In the second part of Cramer’s new series on non-pharma healthcare stocks, he sheds some light on this medical-imaging company.
Boston Scientific, saddled with debt and a depressed share price since buying Guidant last year, said on Monday it may sell a minority stake in its endosurgery business for more than $1 billion in a public offering.
Boston Scientific and Johnson & Johnson said on Monday that U.S. lawmakers have requested information from the companies on their drug-eluting stents to treat clogged heart arteries.
Today, Cramer tells callers what he thinks of Boston Scientific, Moody's, McDonald's, Noble Energy and more.
Boston Scientific's earnings came in a penny below estimates on higher expenses related to its acquisition of Guidant.
As I write this Pfizer shares are down about 2.5% in intra-day trading on top of the 1% loss yesterday. Usually investors cheer when a company announces substantial cost cuts--10,000 jobs, as many as eight facility closures or sales, $1.5 billion-$2 billion in savings by the end of '08. Yesterday you could argue the move was simple selling on the news as the layoffs and cost cuts had been leaked a week ahead of the meeting. But today ...
After the market close yesterday Pfizer, in an SEC filing, revealed that ousted Chairman and CEO Hank McKinnell will walk away with nearly $200 million in pension benefits, deferred compensation and other cash and stock including more than $300,000 in unused vacation time. This is well above the pension benefits that had been reported earlier this year and includes money that had not previously been disclosed. A Pfizer spokesman says the company is honoring its legal obligation to meet the terms of McKinnell's employment contract which was signed in 2001--"a different time in the company's history," he said.
Sellers outnumbered buyers on Wall Street after multiple reports signaled a slowdown in economic growth. CNBC's "Closing Bell" team sorted through the details.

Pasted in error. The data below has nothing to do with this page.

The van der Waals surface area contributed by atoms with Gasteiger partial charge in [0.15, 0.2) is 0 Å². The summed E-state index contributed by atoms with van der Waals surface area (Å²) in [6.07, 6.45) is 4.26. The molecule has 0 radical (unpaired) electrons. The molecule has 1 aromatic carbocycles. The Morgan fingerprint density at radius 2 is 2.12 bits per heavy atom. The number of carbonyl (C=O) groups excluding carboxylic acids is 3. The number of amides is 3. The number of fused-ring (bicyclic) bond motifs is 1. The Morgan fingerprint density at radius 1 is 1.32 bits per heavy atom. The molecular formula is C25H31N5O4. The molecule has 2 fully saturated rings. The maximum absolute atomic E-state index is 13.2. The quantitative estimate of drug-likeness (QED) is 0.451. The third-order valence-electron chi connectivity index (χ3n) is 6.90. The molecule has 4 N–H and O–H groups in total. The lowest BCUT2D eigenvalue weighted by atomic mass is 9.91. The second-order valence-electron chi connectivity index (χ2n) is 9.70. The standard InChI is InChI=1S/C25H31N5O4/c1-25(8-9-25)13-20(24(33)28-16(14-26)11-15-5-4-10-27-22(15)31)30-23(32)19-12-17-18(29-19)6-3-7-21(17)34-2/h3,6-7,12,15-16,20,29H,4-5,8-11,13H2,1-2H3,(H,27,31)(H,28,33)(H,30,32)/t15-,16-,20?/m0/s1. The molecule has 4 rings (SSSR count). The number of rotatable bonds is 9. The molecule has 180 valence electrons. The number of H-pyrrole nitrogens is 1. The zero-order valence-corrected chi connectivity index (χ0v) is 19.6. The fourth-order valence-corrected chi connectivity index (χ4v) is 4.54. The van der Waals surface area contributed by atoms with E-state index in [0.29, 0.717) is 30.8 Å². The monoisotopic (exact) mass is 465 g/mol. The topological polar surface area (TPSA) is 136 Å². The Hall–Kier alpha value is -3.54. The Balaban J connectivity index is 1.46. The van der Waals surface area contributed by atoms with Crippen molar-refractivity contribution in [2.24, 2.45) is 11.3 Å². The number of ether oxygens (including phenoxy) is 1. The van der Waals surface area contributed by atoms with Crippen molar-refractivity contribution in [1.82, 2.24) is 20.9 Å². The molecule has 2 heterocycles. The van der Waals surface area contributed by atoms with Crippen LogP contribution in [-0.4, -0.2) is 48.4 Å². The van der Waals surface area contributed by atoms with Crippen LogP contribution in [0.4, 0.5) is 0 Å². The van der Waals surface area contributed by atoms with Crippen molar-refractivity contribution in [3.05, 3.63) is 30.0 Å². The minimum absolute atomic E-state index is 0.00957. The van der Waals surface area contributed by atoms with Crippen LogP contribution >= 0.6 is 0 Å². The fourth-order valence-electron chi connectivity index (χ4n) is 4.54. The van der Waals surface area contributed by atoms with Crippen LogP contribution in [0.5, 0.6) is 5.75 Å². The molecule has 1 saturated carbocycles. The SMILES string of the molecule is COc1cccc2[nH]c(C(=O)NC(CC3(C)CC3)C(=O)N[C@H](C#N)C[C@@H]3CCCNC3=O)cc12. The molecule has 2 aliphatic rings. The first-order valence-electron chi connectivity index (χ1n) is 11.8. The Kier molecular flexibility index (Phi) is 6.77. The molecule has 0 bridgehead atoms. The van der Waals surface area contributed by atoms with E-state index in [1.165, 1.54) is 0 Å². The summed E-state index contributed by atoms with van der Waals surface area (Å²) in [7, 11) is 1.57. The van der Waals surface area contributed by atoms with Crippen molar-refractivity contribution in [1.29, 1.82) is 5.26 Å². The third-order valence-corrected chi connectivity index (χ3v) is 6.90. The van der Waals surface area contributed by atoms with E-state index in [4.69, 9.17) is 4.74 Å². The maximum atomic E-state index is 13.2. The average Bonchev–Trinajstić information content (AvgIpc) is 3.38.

As The Stomach Turns: Ah, the pressure of producing breaking news. I’ve done it enough times, yet I always find the monthly Philadelphia Fed report nerve wracking...
Boston Scientific has landed an exclusive contract to provide drug-coated stents to the Cleveland Clinic, one of the nation's most prominent cardiology centers, CNBC pharmaceuticals reporter Mike Huckman has learned.
Within the last few hours CNBC's Pharmaceuticals Reporter Mike Huckman broke the news that Boston Scientific has locked up a huge account, but at what price?
For traders, Christmas came early this year. A strong U.S. jobs report Friday and a rebound in the U.S. dollar have kicked up a bit of a "Santa Claus rally" in the markets. And at least one analyst says there are more gifts under the tree. Phil Dow, director of equity strategy at RBC Dain Rauscher, wouldn’t be surprised if we saw an additional percent or two before the year is through.
As we've been writing--CNBC pharmaceuticals reporter Mike Huckman has been reporting from Gaithersburg, Md--where the U.S. Food and Drug Administration has convened a panel to decide the fate of drug-coated stents. Johnson & Johnson and Boston Scientific – the two major producers of stents – have been eagerly awaiting a decision.
Greetings from the Gaithersburg, Maryland Hilton! That's where the FDA is holding the advisory committee meeting on the safety of drug-coated stents. For less high-profile FDA meetings this hotel and the Holiday Inn across the street (the FDA alternates between them) are just fine. But for a big meeting like this one the venue is way too small.
Drug-coated stents that buttress the arteries are safe when used as directed, health advisers say, even though the risks they may pose to the majority of patients with the devices remains an open question
There's late word from CNBC's Mike Huckman. He reported in "Closing Bell' that the FDA stent conference came out in support of drug-coated stents. There had been concerns the drug-coated stents caused blood clots--and the metal stents did not. But the FDA says the proof is inconclusive.
Drug-coated stents that prop open the arteries of about 3 million people in the U.S. don't increase the risk of heart attack or death when used as labeled but may put patients at risk for blood clots, health advisers said Thursday.
The U.S. Federal Drug Administration is right now weighing in on the heated debate over drug coated stents versus metal ones. Stents are implanted in patients to stop heart attacks. They're looking into evidence that drug-coated stents-- may lead to dangerous blood clots. It's a huge concern that's effecting millions of heart patients. It's also effecting the $5 billion dollar drug-coated stent industry.